Synthetic Biology Journal Club


Thursday, March 19, 2020 - 17:00 to 17:50




We are a casual weekly journal club with broad interest in Synthetic Biology. Although presentations often tend to be about RNA papers, since it's the area of expertise for many members, we want to diversify (especially Gear). You can check a list of previous papers in the "SynBio Journal Club" tab on the left. Preparation for a presentation is minimal: read the paper, copy figures into a Powerpoint file, make a quick Google/Wikipedia search about the background, and leave the rest for group discussion.

We meet in one of the classrooms in Lab3 Level B. If you can't find us in B712, peek into other classrooms - we will be there!

This week's presenter:  Shiv

Paper: Engineering orthogonal signalling pathways reveals the sparse occupancy of sequence space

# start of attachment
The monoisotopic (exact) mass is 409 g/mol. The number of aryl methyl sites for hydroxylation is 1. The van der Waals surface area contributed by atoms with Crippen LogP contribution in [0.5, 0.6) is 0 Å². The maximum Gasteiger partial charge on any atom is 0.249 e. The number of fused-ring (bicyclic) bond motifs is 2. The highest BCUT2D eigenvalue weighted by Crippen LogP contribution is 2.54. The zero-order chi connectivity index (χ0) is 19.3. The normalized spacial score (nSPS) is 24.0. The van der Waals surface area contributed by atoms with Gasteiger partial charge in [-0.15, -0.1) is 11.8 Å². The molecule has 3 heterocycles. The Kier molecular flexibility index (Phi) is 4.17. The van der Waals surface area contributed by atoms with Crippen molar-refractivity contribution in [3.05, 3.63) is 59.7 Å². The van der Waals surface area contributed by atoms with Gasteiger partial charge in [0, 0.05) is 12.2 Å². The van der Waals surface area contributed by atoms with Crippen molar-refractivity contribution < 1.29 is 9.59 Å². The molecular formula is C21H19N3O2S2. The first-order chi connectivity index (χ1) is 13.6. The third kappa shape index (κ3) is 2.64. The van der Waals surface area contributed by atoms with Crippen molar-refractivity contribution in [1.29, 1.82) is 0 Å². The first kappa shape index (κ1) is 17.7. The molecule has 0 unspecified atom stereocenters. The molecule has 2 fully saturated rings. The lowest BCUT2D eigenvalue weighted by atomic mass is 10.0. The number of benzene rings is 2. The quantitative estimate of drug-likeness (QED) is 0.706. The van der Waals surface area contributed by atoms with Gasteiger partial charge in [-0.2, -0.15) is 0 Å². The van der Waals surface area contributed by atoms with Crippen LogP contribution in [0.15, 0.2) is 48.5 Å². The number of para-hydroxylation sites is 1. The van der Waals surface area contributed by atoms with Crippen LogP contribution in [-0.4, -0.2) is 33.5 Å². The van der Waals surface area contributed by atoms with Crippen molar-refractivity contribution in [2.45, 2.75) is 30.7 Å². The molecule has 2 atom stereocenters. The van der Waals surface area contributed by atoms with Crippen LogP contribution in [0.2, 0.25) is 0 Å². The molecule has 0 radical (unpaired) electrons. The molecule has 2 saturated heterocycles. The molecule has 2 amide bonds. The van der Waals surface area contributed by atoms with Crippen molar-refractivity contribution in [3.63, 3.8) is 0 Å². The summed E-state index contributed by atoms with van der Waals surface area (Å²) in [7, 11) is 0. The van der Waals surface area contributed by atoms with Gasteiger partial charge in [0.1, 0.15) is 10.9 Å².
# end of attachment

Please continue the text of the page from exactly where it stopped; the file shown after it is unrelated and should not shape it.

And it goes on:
Abstract: Gene duplication is a common and powerful mechanism by which cells create new signalling pathways, but recently duplicated proteins typically must become insulated from each other and from other paralogues to prevent unwanted crosstalk. A similar challenge arises when new sensors or synthetic signalling pathways are engineered within cells or transferred between genomes. How easily new pathways can be introduced into cells depends on the density and distribution of paralogous pathways in the sequence space that is defined by their specificity-determining residues. Here we directly investigate how crowded this sequence space is, by generating novel two-component signalling proteins in Escherichia coli using cell sorting coupled to deep sequencing to analyse large libraries designed on the basis of coevolutionary patterns. We produce 58 insulated pathways comprising functional kinase–substrate pairs that have different specificities than their parent proteins, and demonstrate that several of these new pairs are orthogonal to all 27 paralogous pathways in E. coli. Additionally, from the kinase–substrate pairs generated, we identify sets consisting of six pairs that are mutually orthogonal to each other, which considerably increases the two-component signalling capacity of E. coli. These results indicate that sequence space is not densely occupied. The relative sparsity of paralogues in sequence space suggests that new insulated pathways can arise easily during evolution, or be designed de novo. We demonstrate the latter by engineering a signalling pathway in E. coli that responds to a plant cytokinin, without crosstalk to extant pathways. Our work also demonstrates how coevolution-guided mutagenesis and the mapping of sequence space can be used to design large sets of orthogonal protein–protein interactions.



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